Sunday, February 25, 2007

It was nice to be amongst friendly faces its a bit like a home away from home really

Auroville By Cat 24 February 2007
So it has been a month since my first entry and what a lovely month it was. Fran and I spent the first ten days staying at a hostal in huts right on the beach. It was lovely and cool with nearly no mozzies but painfully far from the centre of Aurovillem, it was a 15 minute uphill cycle for breakfast! We had some visitors for a couple of days, the lovely lady Lowri and the boy Aaandy, it was great to hear their travelling stories first hand especially whilst we still felt so travel fresh and storyless ourselves. They also brought some booze and biffies so we had a couple of fun evenings catcthing up and celebrating Frannies 25th birthday.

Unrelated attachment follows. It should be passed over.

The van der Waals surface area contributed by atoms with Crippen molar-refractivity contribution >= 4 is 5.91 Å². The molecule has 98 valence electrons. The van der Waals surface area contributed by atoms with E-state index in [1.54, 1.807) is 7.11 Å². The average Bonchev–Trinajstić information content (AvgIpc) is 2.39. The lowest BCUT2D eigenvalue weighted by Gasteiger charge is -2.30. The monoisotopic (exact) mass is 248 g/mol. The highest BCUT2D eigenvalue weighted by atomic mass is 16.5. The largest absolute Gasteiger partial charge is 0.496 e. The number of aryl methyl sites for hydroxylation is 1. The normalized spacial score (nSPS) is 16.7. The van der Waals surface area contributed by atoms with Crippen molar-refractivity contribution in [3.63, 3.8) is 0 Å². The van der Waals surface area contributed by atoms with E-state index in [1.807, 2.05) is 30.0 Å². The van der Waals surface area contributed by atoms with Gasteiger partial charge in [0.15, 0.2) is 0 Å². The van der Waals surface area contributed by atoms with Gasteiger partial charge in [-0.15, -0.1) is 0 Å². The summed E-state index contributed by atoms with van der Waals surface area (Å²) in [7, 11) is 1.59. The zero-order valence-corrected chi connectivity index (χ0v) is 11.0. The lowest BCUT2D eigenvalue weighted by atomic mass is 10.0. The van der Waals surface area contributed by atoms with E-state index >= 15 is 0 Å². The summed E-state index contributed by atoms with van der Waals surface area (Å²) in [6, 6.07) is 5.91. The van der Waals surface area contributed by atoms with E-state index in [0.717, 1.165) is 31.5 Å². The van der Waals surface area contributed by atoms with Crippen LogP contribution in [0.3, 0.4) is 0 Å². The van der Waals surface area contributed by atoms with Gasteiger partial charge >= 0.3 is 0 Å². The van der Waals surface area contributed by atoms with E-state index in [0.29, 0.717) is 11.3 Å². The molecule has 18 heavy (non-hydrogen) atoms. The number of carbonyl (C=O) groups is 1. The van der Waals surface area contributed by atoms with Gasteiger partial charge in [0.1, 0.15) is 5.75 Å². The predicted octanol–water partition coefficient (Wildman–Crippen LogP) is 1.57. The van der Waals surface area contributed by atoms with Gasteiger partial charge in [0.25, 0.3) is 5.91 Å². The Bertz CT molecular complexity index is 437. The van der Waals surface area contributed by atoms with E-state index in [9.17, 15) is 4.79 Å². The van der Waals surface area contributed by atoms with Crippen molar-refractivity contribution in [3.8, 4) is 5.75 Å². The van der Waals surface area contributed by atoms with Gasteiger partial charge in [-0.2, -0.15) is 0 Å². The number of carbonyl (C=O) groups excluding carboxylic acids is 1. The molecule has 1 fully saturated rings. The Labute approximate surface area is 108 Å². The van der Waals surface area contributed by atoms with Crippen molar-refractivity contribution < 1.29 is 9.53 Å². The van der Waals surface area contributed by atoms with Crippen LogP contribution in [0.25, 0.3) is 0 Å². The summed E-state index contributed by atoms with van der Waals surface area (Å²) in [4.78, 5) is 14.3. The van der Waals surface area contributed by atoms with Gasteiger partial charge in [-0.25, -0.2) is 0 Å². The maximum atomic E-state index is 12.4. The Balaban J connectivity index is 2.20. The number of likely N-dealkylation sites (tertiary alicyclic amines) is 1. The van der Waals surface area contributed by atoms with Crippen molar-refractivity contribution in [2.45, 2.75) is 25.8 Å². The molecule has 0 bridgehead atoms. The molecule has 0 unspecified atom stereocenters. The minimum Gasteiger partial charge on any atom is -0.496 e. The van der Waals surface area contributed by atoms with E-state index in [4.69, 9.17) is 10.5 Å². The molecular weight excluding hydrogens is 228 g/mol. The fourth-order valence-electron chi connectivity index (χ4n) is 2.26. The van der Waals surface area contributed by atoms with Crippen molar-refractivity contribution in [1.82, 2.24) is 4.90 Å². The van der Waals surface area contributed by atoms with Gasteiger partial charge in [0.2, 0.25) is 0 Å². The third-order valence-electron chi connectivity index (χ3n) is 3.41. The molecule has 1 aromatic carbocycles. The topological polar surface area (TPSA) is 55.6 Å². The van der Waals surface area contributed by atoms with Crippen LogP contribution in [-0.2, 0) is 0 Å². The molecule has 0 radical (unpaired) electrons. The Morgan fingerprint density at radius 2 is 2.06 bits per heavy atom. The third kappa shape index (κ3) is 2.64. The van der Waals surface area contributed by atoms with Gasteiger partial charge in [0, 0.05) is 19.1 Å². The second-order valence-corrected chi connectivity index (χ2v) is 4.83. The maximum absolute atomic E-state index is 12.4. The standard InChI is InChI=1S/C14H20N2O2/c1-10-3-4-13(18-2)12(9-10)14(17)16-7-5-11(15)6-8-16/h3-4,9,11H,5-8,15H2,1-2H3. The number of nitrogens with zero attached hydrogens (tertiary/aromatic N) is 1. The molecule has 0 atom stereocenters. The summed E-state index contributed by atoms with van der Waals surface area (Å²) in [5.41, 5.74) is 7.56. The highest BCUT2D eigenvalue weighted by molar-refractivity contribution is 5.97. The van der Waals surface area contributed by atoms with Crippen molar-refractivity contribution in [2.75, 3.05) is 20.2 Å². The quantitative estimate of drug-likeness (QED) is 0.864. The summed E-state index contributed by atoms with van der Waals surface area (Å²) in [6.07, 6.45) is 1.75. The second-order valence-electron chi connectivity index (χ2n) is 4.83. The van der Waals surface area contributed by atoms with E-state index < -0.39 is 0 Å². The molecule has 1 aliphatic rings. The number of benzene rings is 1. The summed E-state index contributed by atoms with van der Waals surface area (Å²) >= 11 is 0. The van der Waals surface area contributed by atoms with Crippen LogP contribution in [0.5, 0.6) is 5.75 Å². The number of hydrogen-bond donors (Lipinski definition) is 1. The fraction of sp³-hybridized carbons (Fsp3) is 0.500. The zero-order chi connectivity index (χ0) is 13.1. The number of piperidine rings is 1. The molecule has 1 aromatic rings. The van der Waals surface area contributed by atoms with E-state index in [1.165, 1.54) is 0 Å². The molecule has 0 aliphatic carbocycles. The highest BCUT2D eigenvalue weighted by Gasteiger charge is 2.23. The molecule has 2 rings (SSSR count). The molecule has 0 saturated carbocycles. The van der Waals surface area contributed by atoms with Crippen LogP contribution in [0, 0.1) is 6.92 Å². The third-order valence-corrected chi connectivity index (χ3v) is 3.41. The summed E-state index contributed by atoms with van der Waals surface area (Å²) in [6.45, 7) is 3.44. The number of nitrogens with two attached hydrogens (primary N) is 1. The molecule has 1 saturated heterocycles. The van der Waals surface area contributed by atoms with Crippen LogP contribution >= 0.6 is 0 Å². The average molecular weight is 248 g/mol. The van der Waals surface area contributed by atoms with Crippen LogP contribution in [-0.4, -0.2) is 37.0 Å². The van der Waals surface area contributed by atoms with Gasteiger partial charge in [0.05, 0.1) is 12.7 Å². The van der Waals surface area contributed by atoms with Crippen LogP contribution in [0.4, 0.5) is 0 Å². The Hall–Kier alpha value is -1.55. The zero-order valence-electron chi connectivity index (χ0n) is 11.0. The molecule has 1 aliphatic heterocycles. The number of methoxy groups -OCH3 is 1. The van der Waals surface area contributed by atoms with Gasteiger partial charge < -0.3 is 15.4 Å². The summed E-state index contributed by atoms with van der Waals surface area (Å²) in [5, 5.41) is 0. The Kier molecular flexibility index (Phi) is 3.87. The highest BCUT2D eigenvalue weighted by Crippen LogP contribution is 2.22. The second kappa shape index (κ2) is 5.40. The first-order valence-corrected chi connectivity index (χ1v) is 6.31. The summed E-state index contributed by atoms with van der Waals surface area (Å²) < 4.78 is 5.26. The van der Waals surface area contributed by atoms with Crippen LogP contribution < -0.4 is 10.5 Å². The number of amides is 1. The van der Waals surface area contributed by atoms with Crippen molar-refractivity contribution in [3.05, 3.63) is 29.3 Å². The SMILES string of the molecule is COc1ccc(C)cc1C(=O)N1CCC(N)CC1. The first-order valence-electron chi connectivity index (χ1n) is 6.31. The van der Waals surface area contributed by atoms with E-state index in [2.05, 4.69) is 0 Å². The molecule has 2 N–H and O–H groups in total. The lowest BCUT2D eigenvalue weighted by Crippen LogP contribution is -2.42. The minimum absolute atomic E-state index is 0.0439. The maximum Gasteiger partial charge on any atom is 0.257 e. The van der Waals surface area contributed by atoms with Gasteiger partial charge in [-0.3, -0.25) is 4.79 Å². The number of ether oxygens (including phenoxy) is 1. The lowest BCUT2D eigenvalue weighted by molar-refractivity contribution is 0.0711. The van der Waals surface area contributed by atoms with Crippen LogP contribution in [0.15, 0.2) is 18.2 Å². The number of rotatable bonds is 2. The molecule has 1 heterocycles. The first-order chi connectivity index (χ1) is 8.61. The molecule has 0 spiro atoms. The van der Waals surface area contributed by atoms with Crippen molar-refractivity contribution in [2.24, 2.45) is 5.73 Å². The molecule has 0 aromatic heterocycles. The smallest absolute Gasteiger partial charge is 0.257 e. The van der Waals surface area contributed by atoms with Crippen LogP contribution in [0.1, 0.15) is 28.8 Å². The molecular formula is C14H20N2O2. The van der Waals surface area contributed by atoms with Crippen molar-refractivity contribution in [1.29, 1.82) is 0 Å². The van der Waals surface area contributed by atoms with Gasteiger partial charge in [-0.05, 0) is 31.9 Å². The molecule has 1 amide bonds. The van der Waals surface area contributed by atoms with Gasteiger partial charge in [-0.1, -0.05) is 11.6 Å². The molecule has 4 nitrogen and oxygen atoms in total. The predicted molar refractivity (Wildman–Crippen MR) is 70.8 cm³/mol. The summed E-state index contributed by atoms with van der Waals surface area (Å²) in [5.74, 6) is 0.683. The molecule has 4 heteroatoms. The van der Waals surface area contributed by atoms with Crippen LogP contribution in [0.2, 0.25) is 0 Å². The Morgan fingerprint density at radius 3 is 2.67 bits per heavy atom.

They rented bikes too and we had lovely cycling mini adventures, we went to see the Matrimandir ( basically a massive meditation chamber in the centre that looks like a giant gold golf ball) and actually got attacked by a bus full of school girls all shaking our hands in turn and asking us our names and how we were, funny for the first couple but it did get slightly tiresome after 25! Sadly Andy and Low left after a couple of days to continue their relentless itinerary and Fran and I were left to our own devices. I did a workshop on eating healthy as a cure for serious illnesses, which was very interesting and the food was great!